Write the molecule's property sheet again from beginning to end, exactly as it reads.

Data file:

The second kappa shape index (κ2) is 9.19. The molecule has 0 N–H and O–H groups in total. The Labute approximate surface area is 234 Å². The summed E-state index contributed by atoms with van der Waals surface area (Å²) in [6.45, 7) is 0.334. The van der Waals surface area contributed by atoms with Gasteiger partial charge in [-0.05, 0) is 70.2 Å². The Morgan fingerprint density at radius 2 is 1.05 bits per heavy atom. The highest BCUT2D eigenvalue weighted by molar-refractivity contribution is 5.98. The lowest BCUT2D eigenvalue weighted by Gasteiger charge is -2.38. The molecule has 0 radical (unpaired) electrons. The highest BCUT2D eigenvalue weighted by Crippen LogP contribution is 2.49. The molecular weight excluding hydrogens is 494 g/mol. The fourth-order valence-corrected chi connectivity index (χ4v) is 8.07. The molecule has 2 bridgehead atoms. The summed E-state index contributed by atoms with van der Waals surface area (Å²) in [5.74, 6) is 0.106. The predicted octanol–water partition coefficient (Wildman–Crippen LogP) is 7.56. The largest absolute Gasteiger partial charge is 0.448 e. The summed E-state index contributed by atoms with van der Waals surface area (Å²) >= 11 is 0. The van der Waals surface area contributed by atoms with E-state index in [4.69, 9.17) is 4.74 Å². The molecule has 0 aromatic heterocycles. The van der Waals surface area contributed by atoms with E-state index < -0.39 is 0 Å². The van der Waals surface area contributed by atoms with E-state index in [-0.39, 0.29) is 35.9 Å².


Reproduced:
The second kappa shape index (κ2) is 9.19. The molecule has 0 N–H and O–H groups in total. The Labute approximate surface area is 234 Å². The summed E-state index contributed by atoms with van der Waals surface area (Å²) in [6.45, 7) is 0.334. The van der Waals surface area contributed by atoms with Gasteiger partial charge in [-0.05, 0) is 70.2 Å². The Morgan fingerprint density at radius 2 is 1.05 bits per heavy atom. The highest BCUT2D eigenvalue weighted by molar-refractivity contribution is 5.98. The lowest BCUT2D eigenvalue weighted by Gasteiger charge is -2.38. The molecule has 0 radical (unpaired) electrons. The highest BCUT2D eigenvalue weighted by Crippen LogP contribution is 2.49. The molecular weight excluding hydrogens is 494 g/mol. The fourth-order valence-corrected chi connectivity index (χ4v) is 8.07. The molecule has 2 bridgehead atoms. The summed E-state index contributed by atoms with van der Waals surface area (Å²) in [5.74, 6) is 0.106. The predicted octanol–water partition coefficient (Wildman–Crippen LogP) is 7.56. The largest absolute Gasteiger partial charge is 0.448 e. The summed E-state index contributed by atoms with van der Waals surface area (Å²) >= 11 is 0. The van der Waals surface area contributed by atoms with E-state index in [4.69, 9.17) is 4.74 Å². The molecule has 0 aromatic heterocycles. The van der Waals surface area contributed by atoms with E-state index < -0.39 is 0 Å². The van der Waals surface area contributed by atoms with E-state index in [-0.39, 0.29) is 35.9 Å².